Her company is based in rural communities, where they process all the products with the rural community.
Ecopia already has more than 14 sites, where they have started collaborating with local colleges to recruit young entrepreneurs with a startup idea.
“As long as the community wants to earn money to fulfill the Sustainable Development Goals, we will go anywhere. The aim is to generate money through fulfilling the SDGs,” Mitslal said.
According to a 2018 World Bank report, Africa is the only region in the world where more women than men choose to become entrepreneurs, a phenomenon that is not the subject of adequate discussion, although these women lack the support to see their businesses through.
Ecopia encourages women to explore their work ethics, and their Entrepreneurial desires. Women make around eighty percent of the products in the company, since more women are drawn to it than men due to the nature of the activity itself. The company presents them with an opportunity to manufacture, while learning the ins and outs of the business for themselves as well.
It encourages young women to become entrepreneurs with effective trainings, where they discuss the obligation of the communities to take the full responsibilities of their companies after five years, and help them with the branding of their products. Ecopia invests in the dreams and talents of these women and works with them as well as market their products in the cities as well as abroad, giving the women an opportunity of a life time.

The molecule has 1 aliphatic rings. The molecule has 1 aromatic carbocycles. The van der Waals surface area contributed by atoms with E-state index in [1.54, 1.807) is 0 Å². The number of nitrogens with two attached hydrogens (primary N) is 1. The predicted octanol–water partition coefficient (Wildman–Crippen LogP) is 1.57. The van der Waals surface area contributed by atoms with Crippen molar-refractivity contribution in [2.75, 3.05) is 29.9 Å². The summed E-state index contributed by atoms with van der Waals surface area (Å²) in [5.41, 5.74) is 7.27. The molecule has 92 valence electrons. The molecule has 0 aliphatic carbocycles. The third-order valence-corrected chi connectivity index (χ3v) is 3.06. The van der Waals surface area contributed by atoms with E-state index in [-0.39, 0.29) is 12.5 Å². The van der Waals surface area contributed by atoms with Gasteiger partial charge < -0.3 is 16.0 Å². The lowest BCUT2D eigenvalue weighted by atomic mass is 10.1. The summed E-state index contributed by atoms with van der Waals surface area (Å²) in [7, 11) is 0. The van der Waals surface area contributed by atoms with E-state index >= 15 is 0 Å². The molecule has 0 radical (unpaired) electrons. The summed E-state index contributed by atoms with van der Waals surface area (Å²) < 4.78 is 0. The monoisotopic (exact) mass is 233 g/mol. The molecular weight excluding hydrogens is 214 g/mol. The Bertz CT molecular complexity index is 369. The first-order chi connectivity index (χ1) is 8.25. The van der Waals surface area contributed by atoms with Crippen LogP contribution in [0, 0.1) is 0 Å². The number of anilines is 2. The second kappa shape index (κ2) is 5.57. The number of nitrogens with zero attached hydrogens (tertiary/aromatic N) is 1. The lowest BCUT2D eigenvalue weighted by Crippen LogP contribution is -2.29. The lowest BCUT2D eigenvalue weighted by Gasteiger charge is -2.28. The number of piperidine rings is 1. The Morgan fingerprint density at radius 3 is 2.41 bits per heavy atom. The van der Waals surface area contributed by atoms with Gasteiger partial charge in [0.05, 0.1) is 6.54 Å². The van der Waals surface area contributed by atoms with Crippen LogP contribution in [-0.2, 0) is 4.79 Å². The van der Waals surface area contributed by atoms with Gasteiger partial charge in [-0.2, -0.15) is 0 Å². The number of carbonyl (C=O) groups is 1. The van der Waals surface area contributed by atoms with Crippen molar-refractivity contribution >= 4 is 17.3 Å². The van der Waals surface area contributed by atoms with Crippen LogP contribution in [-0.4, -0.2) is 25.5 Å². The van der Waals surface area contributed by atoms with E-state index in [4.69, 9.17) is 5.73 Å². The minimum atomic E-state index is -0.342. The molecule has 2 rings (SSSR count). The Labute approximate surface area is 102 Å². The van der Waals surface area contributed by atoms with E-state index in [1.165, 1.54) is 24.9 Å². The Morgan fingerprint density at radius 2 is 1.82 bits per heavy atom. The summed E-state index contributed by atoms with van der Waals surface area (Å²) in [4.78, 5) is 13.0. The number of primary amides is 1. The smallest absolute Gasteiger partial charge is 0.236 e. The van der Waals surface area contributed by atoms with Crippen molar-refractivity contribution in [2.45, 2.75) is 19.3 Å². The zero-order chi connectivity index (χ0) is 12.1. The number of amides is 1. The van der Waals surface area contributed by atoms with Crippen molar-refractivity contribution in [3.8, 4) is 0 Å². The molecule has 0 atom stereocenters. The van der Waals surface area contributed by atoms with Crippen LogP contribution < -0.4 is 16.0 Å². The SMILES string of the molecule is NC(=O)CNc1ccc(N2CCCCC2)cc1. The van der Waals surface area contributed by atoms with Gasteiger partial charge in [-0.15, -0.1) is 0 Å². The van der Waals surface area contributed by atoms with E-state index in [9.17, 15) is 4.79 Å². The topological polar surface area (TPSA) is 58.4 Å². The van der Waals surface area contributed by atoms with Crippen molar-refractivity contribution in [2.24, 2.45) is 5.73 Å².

The company’s aim is to build a sustainable social entrepreneurial experience where the rural community is involved with manufacturing and production of these products that are fit to be marketed for the 21st century consumer. It involves all the communities from the beginning and makes sure that they are as independent as possible. So far, it has around 11,000 – 12,000 suppliers, but the aim is to reach two million Ethiopians.
“Often times, women want us to do this because most of the young men are interested in big projects, not the small ones. The men want flashy things that more often than not help fluff their egos. But women want to contribute to their communities while providing essential things, like food and health,” Mitslal exclaimed.
Social enterprises are the ones that will survive in the coming 10 to 20 years. People want enterprises that solve their problems, not ones that create pseudo problems and solve them afterwards. The future for Ecopia is great because social enterprises are on the rise, especially in Africa, where manufacturing and production are just starting to take their baby steps.
Ecopia has come so far to a point where it has created a social entrepreneur impact house with the Ethiopian government, connected with the financial system and Universities, to create a financial institution, which enables start-ups within the social impact field.
Mitslal has conquered multiple career sectors mainly due to her drive and ability to accept the reality of where she comes from and what resources are availed to her. There is still so much more she plans to implement in Ethiopia and Africa as a whole. As part of her next big steps, she plans on creating Ethiopia’s Stock market.